Forum for Science, Industry and Business

Sponsored by:     3M 
Search our Site:

 

Neutrino weighed up

11.04.2002


Astronomers use galaxies to reckon a subatomic particle’s mass.


Astronomers surveyed regions outside our Galaxy to estimate neutrino’s mass.
© R. Smith


The spread of galaxies reveals the smoothing effect of invisible neutrinos.



By mapping hundreds of thousands of galaxies, astronomers have estimated the mass of the neutrino. They have also calculated the contribution that this mysterious subatomic particle makes to the total mass of the Universe.

The neutrino weighs no more than one-billionth of the mass of a hydrogen atom, Ofer Lahav of the University of Cambridge told the annual UK National Astronomy Meeting in Bristol today. Yet despite being so small, neutrinos could account for a maximum of about 20% of the mass of the entire Universe.


Lahav and his colleagues deduced the influence of neutrinos by comparing a three-dimensional map of the Universe with the predictions of theoretical physics. "We can use a huge chunk of the Universe to constrain the mass of a tiny particle," says Lahav.

Small but influential

Neutrinos are unimaginably tiny, carry no electrical charge and can pass through planets unperturbed. But their abundance makes them potentially major players in the Universe.

For a long time it was thought that neutrinos had no mass at all. Recent astronomical observations have suggested that they do, but working out the exact figure "is probably one of the hardest questions [in physics]", says theoretical physicist Stephen King of the University of Southampton, UK.

The new estimate "sounds like a reasonable number", King adds. It broadly agrees with, although does not confirm, other figures produced from studies of radioactive decay earlier this year.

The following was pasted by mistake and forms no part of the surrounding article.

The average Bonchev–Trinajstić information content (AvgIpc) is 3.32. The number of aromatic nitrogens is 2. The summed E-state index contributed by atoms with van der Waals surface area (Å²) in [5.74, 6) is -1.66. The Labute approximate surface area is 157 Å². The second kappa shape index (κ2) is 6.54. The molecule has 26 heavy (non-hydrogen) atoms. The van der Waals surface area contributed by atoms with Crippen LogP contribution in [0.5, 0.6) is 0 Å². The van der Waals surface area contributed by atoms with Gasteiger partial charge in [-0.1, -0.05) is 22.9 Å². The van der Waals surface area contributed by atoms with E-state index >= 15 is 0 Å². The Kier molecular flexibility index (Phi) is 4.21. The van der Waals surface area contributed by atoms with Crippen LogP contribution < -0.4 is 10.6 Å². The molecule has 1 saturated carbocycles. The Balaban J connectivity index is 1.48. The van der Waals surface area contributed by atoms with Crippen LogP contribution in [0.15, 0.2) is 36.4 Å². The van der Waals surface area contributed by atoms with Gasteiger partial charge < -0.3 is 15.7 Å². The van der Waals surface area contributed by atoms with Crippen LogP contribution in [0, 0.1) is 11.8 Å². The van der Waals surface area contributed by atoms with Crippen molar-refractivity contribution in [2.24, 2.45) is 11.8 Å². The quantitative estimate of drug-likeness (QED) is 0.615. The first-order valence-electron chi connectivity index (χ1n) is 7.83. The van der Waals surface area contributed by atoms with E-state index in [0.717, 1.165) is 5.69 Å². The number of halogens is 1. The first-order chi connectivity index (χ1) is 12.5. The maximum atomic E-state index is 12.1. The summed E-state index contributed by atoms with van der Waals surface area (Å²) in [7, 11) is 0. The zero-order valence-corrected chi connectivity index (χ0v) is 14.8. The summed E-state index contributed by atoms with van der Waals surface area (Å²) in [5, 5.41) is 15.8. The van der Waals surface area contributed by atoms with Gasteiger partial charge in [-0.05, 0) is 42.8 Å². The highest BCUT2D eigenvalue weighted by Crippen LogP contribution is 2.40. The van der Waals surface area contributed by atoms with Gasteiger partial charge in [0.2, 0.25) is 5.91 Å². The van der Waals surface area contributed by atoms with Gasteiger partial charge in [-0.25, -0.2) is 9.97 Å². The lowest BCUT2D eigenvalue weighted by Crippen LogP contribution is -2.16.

One-billionth of a hydrogen atom is towards the lower end of current estimates. If this value stands up, it shows that neutrinos do not exert enough gravitational tug to have much influence over the evolution of the visible Universe, says King. "It’s saying that neutrinos can’t play an important part in galaxy formation."

Revealing wrinkles

Lahav and his colleagues’ conclusion is based on gauging the lumpiness of the Universe. Tiny wrinkles in the Big Bang led to matter forming into gigantic clumps - galaxies, and clusters of galaxies - as the Universe aged.

Yet only about 5% the Universe’s mass is in a visible form. The rest is in a variety of substances known as dark matter, of which neutrinos are one component.

Dark matter is betrayed by its influence on what we can see. Neutrinos, which whizz through space at close to the speed of light, smooth the Universe out by redistributing mass. The heavier neutrinos are, the less clumping we should see in today’s Universe.

Lahav’s team used a three-dimensional map of 160,000 galaxies that they constructed as part of an Anglo-Australian team. They worked out the mass of the neutrino that best fitted the spread of galaxies they saw.

JOHN WHITFIELD | © Nature News Service

More articles from Physics and Astronomy:

nachricht Magnetic nano-imaging on a table top
20.04.2018 | Georg-August-Universität Göttingen

nachricht New record on squeezing light to one atom: Atomic Lego guides light below one nanometer
20.04.2018 | ICFO-The Institute of Photonic Sciences